Pablo León de la Barra, chief curator of the Museum of Contemporary Art of Niteroi, Rio de Janeiro, was one of the guests to dialogue with the public attending the International Fair of Contemporary Art Zona Maco, held in Mexico City between the 6th and the February 10 passed.
De la Barra, born in Mexico City in 1972, lived and worked in London for fifteen years. From there he went to New York, and now he is in Brazil. He is also assistant curator of Latin American art at the Museum of Art of São Paulo.
In the pleasant talk he spoke about how to maintain museums in the Latin American context, the strategies of resistance and survival. "There are points of reference in our region," said Pablo, "that are sometimes forgotten, because we want to be validated in the United States or in Europe".
The curator was invited to work at Casa França, Rio de Janeiro, "... a building built in the seventeenth century by a group of French architects and artists brought to educate Brazil in the fine arts. It is an incredible building, it looks like marble and it is made of wood. When I got there I thought about the kind of institution that place could be. It had very few resources, but in Latin America we have to resist what we have at hand. The public went not so much for the art as because it was an air-conditioned place, and it became common to see LGTB couples fleeing exclusion in other parts of the city. We set out to tell the story of the twenty-one years of Casa França's life. For better or for worse, the institution depended, as it happens in many parts of Latin America, on what the director could do and what the embassies or companies could finance”.
The last project we did was Pregunta, with the Chilean collective Mil Metros Cuadrados. We invite citizens to ask questions from letters that were hung on mobile structures placed in five places in the city. Very interesting questions arose: "When are we going to learn to vote?" -Seems never, judging by the last elections-, "When will they return the indigenous lands?", "Why are they selling the Amazon?”, "Why is money lacking if we are such a rich country?", "How to avoid the genocide of black and poor youth?" ... Every day the questions asked by the citizens of Rio to their fellow citizens or institutions changed. Through social networks the questions were reproduced. It was a way of understanding, through the population, the situation in Brazil.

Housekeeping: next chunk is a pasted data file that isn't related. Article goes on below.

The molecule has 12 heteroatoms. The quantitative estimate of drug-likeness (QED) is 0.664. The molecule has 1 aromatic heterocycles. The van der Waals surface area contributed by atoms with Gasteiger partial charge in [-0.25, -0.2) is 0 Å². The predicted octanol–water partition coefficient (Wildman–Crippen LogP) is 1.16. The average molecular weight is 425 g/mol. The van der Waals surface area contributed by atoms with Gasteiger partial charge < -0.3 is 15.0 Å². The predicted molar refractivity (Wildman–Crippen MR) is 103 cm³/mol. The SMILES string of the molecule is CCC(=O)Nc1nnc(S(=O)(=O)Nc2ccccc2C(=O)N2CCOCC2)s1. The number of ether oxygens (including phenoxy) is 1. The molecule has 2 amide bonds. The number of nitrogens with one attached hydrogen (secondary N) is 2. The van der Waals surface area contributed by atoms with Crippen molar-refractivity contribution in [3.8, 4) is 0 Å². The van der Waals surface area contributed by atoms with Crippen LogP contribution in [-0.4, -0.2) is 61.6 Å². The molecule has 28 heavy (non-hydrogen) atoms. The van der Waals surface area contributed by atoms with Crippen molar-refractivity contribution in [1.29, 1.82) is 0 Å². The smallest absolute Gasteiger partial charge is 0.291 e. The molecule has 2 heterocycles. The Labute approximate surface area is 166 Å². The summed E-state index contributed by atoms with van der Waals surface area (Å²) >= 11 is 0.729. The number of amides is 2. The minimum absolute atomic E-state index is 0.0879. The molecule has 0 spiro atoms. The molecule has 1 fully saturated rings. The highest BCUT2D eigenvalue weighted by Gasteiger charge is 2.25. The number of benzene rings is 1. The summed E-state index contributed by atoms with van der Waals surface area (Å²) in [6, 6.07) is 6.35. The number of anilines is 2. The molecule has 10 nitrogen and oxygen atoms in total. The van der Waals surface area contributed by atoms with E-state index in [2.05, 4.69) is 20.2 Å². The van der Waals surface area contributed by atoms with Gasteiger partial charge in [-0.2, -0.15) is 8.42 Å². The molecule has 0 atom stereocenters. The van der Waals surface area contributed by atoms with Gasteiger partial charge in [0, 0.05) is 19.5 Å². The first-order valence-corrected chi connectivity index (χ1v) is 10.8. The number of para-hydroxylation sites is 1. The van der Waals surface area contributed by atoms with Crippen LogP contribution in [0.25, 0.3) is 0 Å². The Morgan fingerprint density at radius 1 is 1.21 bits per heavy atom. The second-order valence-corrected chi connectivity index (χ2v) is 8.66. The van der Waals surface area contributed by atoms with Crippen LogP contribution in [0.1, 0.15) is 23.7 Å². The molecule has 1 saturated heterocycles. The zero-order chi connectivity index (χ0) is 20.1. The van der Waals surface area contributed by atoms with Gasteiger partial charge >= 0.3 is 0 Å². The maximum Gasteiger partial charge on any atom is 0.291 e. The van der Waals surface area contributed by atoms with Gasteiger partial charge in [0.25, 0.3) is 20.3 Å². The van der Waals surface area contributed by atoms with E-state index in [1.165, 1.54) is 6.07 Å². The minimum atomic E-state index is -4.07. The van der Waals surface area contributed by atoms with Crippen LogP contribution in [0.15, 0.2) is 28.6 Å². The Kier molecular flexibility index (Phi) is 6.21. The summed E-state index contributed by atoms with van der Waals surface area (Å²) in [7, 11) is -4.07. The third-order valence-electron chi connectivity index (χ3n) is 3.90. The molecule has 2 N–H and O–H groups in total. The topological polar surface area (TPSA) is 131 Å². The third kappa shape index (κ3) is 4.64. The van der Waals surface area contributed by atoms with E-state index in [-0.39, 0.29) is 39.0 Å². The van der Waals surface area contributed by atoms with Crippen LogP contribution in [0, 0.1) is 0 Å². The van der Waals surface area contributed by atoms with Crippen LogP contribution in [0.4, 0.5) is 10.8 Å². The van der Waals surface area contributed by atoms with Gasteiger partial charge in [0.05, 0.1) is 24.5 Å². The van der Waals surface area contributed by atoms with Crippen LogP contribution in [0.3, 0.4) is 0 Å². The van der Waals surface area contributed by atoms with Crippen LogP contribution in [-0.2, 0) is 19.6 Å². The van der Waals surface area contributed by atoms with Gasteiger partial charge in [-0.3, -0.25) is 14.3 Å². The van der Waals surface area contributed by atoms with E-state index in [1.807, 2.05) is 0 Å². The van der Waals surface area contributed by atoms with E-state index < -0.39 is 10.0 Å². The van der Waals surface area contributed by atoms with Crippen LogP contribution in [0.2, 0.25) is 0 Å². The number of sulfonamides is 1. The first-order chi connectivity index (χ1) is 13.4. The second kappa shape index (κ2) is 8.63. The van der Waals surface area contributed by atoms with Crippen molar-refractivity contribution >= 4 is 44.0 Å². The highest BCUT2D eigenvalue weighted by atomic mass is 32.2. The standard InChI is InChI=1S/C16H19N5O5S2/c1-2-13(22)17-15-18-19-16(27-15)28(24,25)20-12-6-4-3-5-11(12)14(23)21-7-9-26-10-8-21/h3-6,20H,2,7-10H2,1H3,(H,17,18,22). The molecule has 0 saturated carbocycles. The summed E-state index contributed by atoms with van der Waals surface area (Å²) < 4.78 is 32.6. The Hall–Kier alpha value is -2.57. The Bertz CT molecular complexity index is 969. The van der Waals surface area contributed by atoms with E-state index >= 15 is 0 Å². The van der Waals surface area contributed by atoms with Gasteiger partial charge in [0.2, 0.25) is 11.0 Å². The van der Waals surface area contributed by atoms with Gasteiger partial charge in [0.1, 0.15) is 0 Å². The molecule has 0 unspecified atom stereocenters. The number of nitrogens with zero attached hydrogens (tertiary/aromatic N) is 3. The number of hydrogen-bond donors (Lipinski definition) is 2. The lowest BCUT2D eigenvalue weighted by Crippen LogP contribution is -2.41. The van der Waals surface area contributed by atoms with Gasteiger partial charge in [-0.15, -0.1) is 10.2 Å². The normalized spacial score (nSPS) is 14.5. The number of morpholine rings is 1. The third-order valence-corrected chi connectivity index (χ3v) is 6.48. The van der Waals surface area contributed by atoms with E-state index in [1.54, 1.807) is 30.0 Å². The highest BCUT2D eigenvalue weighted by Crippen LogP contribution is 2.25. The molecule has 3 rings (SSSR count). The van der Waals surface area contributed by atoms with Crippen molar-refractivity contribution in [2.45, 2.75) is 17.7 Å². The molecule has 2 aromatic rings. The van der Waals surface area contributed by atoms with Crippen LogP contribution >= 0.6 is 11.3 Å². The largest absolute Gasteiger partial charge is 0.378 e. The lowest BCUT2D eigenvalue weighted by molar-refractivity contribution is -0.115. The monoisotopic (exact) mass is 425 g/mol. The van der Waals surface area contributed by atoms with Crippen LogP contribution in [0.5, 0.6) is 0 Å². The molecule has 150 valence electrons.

Pablo insisted on the absurdity that in that immense territory means the construction of new museums, while the majority are abandoned or closed. "It is a lack of priorities," he said, "not to think about the future, but not even to remedy the past. It is very symbolic that the National Museum of Rio has burned down, that disappearance is a tragedy ".
Two years ago he was invited to work as chief curator of the Niteroi Art Museum, designed by Oscar Niemeyer as a kind of flying disc, "a futuristic construction that has to do with the image of the great architect to build images for the Brazil of the future, in this case an iconic museum for Niteroi. Something interesting happens with the institution: it is art, but it also attracts an audience that will see that "UFO" and make selfies with the image of the building. We have raised the challenge of getting people, in addition to taking pictures, have access to thought and culture, take advantage of the image of the city is intimately linked to the museum to design a thinking production and use the museum as a way to question many things”.